Vulnerable people trying to find love online should soon be better protected as dating apps, governments and police join forces to stamp out sexual violence.
A roundtable meeting on Wednesday will aim to tackle the issue head-on.
Social Services Minister Amanda Rishworth, who is hosting the meeting with Communications Minister Michelle Rowland, said she would discuss measures that could prevent abusive behaviour such as requiring background checks.
“Someone might not have been convicted of any crime, but they may be using inappropriate behaviour, inappropriate comments,” she told ABC radio on Wednesday.
“How can we pick that up earlier, before a crime or abuse is perpetrated?”
Rishworth said she wanted companies to start designing safety measures within their apps to ensure users were protected from harassment.
“The other area that we really need to get better at is making sure that those who have experienced violence have a say in how companies respond,” she said.
Rowland described sexual violence in the community as “devastatingly common”.
“We know that women are more likely than men to experience online harm, particularly sexualised, violent and threatening abuse,” she said.
Sexual violence includes online abuse such as revenge porn, sexual harassment, abusive language, threats and controlling behaviour.
eSafety Commissioner Julie Inman Grant said dating apps needed to take more responsibility for stamping out bad behaviour.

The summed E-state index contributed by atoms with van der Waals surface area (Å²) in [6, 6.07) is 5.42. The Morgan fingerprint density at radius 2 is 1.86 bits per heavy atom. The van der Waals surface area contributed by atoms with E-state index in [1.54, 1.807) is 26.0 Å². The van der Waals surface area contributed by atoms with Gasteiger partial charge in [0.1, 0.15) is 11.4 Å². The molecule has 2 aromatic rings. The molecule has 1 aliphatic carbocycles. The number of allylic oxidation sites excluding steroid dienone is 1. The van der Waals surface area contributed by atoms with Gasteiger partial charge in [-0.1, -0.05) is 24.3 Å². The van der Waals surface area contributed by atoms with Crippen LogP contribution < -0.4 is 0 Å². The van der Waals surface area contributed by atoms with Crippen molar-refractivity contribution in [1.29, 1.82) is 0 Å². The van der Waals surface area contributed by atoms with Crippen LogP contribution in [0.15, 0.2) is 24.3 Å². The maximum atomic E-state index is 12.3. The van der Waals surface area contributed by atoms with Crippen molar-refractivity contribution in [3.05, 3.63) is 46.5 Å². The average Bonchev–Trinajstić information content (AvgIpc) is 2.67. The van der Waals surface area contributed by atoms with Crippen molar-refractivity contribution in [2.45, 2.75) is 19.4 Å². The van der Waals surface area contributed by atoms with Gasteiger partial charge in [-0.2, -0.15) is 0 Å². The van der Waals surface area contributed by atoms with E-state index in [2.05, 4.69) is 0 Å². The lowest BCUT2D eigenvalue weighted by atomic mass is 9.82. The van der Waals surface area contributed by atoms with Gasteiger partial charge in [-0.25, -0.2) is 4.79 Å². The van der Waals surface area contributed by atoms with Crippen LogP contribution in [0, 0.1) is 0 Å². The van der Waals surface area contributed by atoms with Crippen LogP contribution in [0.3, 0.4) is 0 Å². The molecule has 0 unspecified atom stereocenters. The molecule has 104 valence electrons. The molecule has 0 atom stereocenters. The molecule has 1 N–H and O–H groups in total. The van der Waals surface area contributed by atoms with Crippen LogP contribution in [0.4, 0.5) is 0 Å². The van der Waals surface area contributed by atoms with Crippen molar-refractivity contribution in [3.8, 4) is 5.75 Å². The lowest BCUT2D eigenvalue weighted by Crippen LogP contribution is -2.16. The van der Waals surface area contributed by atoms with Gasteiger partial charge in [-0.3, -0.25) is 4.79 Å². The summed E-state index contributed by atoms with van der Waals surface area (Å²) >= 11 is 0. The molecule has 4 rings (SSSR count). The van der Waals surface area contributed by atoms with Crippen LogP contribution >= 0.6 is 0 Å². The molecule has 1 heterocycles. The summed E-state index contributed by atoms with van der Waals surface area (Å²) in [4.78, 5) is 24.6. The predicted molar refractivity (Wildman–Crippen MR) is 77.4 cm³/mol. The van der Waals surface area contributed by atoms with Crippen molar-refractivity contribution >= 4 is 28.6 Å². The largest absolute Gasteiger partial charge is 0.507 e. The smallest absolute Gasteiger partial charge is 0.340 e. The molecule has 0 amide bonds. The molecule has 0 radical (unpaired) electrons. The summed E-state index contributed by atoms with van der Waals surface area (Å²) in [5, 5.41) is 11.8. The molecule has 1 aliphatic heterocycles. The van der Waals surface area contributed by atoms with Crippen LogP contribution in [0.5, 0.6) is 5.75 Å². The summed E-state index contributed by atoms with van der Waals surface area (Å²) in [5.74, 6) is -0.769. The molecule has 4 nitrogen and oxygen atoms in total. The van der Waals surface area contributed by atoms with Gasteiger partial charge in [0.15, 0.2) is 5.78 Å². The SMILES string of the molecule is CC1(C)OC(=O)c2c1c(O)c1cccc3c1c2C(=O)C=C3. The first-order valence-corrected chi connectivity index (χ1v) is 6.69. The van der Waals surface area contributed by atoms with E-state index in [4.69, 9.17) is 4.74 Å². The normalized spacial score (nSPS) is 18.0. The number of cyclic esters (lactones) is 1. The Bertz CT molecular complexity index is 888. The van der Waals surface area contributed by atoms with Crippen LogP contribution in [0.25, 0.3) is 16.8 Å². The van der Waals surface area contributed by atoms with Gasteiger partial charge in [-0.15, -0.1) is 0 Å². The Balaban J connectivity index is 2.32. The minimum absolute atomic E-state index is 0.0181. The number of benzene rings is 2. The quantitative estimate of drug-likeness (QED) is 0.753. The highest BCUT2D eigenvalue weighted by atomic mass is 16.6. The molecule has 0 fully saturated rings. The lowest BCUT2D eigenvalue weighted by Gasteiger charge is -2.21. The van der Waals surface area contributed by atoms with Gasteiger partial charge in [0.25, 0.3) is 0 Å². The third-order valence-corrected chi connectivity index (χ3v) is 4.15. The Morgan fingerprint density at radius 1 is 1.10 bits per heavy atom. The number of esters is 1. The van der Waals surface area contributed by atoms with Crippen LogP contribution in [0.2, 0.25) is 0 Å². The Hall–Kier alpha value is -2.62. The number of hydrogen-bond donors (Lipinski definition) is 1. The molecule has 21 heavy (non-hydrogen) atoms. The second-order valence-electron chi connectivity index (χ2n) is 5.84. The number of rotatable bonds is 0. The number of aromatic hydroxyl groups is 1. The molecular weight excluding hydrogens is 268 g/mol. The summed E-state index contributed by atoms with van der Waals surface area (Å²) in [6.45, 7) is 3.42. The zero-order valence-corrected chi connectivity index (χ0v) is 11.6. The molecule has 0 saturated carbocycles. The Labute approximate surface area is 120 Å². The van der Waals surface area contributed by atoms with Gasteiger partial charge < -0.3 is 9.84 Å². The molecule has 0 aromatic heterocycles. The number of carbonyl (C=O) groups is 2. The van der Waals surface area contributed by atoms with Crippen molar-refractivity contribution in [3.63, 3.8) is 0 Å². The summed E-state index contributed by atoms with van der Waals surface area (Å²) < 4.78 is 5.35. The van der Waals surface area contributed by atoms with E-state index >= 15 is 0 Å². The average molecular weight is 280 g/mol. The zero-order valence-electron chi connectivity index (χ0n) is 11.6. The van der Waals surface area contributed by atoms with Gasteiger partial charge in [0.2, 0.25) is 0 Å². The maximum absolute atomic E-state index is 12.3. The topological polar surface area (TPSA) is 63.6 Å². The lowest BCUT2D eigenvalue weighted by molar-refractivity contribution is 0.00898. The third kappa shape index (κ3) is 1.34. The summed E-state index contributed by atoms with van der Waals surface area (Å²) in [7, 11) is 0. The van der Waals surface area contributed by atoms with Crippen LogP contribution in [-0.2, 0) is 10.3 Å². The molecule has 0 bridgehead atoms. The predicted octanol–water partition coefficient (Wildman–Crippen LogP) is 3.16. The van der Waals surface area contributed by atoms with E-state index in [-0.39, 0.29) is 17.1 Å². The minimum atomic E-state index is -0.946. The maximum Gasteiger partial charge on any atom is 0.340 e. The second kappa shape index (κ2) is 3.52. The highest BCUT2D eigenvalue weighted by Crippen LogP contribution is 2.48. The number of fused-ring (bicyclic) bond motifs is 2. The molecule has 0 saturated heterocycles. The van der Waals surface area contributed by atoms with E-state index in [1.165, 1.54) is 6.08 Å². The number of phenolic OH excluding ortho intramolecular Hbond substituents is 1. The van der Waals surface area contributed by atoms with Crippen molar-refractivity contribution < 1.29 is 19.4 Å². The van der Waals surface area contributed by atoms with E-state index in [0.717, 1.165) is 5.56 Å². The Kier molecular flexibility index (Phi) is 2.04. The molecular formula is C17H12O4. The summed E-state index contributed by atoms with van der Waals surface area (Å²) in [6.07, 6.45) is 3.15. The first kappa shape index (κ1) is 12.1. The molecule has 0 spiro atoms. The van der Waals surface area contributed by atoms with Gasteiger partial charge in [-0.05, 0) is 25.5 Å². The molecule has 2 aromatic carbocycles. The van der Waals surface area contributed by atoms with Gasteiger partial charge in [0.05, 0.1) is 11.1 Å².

The government is working towards making it easier to identify perpetrators and hold them accountable as well as providing better support for those who experience abuse.
“One of the big problems we see is recidivism, where perpetrators are permanently banned but are still able to create a new account using a different device or email address,” the commissioner told AAP.
Rowland says online harm cannot be viewed in a vacuum.
“These harms reflect broader cultural patterns,” she will tell the meeting.
One in three people told the Australian Institute of Criminology they were subject to sexual violence from someone they met on a dating app, including sexual assault or coercion and revenge porn.
A woman also dies at the hands of her partner every 10 days in Australia.
Deputy Liberal leader Sussan Ley said technology could be a power for good and many people were happy after meeting partners online, but there were too many harrowing stories from women who used dating apps.
“We also know women who feel too ashamed to talk about their awful experiences on these apps when somebody has completely misrepresented themselves in a way that has damaged the psyche of women who trusted them,” she said.
Ley said it was important dating apps checked the credentials of someone trying to use the platform to ensure “they are who they say they are and they enter into those prospective relationships in good faith”.